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February 2, 2015 – Last summer we were lucky enough to ride the Eddy Merckx Gran Fondo in Italy. The 135km route near Veneto covered three serious climbs, including the massive 1316meter San Valentino. We learned three things – most Italian riders have three percent body fat, climb very quickly and almost universally wear fluro-yellow.
Ben Edwards/Images courtesy Alé
We saw pretty quickly that the majority of those kits were made by an Italian apparel start up named Alé. It has the same meaning and pronunciation as the French word Alléz, and means the same thing, ‘Go!’ or ‘Come on!’ It’s the most common word heard on European roadsides as the peloton streams by.
Alé was launched at Eurobike back in 2013 and is now coming to the states. How can this start-up hope to gain a foothold in the crowded apparel market? Becasue they aren’t really a start up. Alé is the first consumer brand from APG, an apparel maker with over three decades of experience in cycling. Until now it had remained behind the scenes making apparel for some of the biggest and most well respected names.
How big are they? The numbers are mind blowing. The company cranks out 130,000 pieces of apparel every month, they make custom clothing for over 9000 teams, clubs and events. Alé’s parent company has helped develop some of the most cutting edge technology in apparel. It’s been perfecting the latest fabric craze, carbon yarn, for more than five years.
Not surprisingly Alé comes out of the gate with an impressive line up. It consists of three main lines, Plus, Ultra and PR.R. Plus, Alé’s entry-level gear, features fairly simple patterning and a roomier sportive style fit, while still featuring very breathable, light weight fabrics not typically seen in entry level apparel. Ultra provides a slightly more fitted cut with very technical fabrics including micro-perforated Lycra and carbon infused rear panels.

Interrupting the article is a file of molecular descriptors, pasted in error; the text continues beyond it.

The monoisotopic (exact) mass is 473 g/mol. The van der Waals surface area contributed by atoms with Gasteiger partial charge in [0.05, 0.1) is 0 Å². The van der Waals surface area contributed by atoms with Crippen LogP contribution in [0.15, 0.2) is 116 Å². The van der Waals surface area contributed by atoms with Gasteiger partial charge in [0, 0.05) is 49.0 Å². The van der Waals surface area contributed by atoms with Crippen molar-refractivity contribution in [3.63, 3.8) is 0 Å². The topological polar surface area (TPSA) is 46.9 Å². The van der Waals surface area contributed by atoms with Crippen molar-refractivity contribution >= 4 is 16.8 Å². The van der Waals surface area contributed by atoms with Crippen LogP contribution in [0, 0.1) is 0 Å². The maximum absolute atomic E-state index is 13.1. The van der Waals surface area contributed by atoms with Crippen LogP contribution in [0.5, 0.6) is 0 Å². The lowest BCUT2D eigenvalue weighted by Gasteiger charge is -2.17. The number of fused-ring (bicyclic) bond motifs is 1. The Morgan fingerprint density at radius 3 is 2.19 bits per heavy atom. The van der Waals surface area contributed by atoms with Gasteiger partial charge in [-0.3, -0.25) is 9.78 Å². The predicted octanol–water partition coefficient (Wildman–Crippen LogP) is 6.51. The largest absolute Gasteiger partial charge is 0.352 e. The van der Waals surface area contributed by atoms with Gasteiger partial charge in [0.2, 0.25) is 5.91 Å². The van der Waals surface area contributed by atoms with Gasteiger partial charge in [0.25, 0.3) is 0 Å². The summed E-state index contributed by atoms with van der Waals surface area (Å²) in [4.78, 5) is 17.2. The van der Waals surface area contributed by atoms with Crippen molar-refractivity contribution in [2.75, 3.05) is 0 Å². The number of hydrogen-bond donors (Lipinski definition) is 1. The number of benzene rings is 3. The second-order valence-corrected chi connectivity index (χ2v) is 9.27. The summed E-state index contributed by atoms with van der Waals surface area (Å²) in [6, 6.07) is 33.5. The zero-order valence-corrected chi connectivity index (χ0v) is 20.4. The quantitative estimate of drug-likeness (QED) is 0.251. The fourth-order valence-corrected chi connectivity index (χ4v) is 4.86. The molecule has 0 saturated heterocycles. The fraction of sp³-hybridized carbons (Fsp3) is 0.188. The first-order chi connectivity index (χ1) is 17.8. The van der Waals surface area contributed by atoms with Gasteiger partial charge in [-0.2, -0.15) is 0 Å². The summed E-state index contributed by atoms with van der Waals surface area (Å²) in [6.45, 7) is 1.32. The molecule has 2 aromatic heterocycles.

PR.R stands for Pro Race Research and, as the name implies, represents Ale’s pinnacle developed hand-in-hand with its professional squads. It’s a very fitted, race cut made with ultra light 130gram micro-perforated fabric called ‘Finezza 44’ up front and a quick dry, carbon infused rear panel. On initial fitting the standout feature of this jersey appears to be the fit. The fabric’s quality of stretch is incredible. It removes much of the anxiety from choosing which size to wear as you will likely find both your usual size and a size down will fit very well. While PR.R certainly hugs the form it is much more forgiving of a few pounds of winter weight than typical Italian race fit apparel.
Alé makes all its own chamois tailored to four different kinds of riders. They have a 2H (two hour) a 4H, 4H women’s and an 8H chamois. The professionals ride the 8H, which features a denser pad, not a thicker pad. All of these three lines can be made custom for your team, including wind tunnel proven skin suits. The rest of Ale’s line is extensive with base layers, warmers, jackets for all conditions, vests and a breathable, thermal, water resistant line called Klimatik.
Where Alé seems to be very far ahead of the curve is pricing. It’s Plus entry level kit is $110 and $120 for jersey and bibs respectively. The Ultra’s only increase price by $15 for the bibs and $10 for the jersey. Even the PR.R line avoids the astronomical prices we see many the brands charging at $150 and $160 for jersey and bibs respectively. That makes Alé’s top of the line kit less expensive than some brand’s bibs. If the qualiy is as good as Alé claims, this ‘start-up’ is sure to generate a fast and loyal following.
Peloton will be riding the PR.R line and some examples from the Klimatik line. Stay tuned for a full ride review.